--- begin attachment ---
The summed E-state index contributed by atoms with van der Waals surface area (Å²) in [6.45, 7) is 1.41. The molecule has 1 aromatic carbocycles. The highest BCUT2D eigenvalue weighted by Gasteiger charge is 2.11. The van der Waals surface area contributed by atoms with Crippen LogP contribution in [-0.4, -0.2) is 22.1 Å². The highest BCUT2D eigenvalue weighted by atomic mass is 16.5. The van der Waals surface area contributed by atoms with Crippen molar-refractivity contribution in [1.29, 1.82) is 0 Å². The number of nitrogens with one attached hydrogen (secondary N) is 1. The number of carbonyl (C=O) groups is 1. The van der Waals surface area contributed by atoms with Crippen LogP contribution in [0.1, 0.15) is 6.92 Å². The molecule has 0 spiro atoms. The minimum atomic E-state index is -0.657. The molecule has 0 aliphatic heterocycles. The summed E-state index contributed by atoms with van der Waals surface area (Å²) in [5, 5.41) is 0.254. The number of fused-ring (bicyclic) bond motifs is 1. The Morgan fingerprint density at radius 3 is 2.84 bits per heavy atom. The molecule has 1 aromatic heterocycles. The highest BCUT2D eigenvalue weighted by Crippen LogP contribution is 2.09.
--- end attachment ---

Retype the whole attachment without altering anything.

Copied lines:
The summed E-state index contributed by atoms with van der Waals surface area (Å²) in [6.45, 7) is 1.41. The molecule has 1 aromatic carbocycles. The highest BCUT2D eigenvalue weighted by Gasteiger charge is 2.11. The van der Waals surface area contributed by atoms with Crippen LogP contribution in [-0.4, -0.2) is 22.1 Å². The highest BCUT2D eigenvalue weighted by atomic mass is 16.5. The van der Waals surface area contributed by atoms with Crippen molar-refractivity contribution in [1.29, 1.82) is 0 Å². The number of nitrogens with one attached hydrogen (secondary N) is 1. The number of carbonyl (C=O) groups is 1. The van der Waals surface area contributed by atoms with Crippen LogP contribution in [0.1, 0.15) is 6.92 Å². The molecule has 0 spiro atoms. The minimum atomic E-state index is -0.657. The molecule has 0 aliphatic heterocycles. The summed E-state index contributed by atoms with van der Waals surface area (Å²) in [5, 5.41) is 0.254. The number of fused-ring (bicyclic) bond motifs is 1. The Morgan fingerprint density at radius 3 is 2.84 bits per heavy atom. The molecule has 1 aromatic heterocycles. The highest BCUT2D eigenvalue weighted by Crippen LogP contribution is 2.09.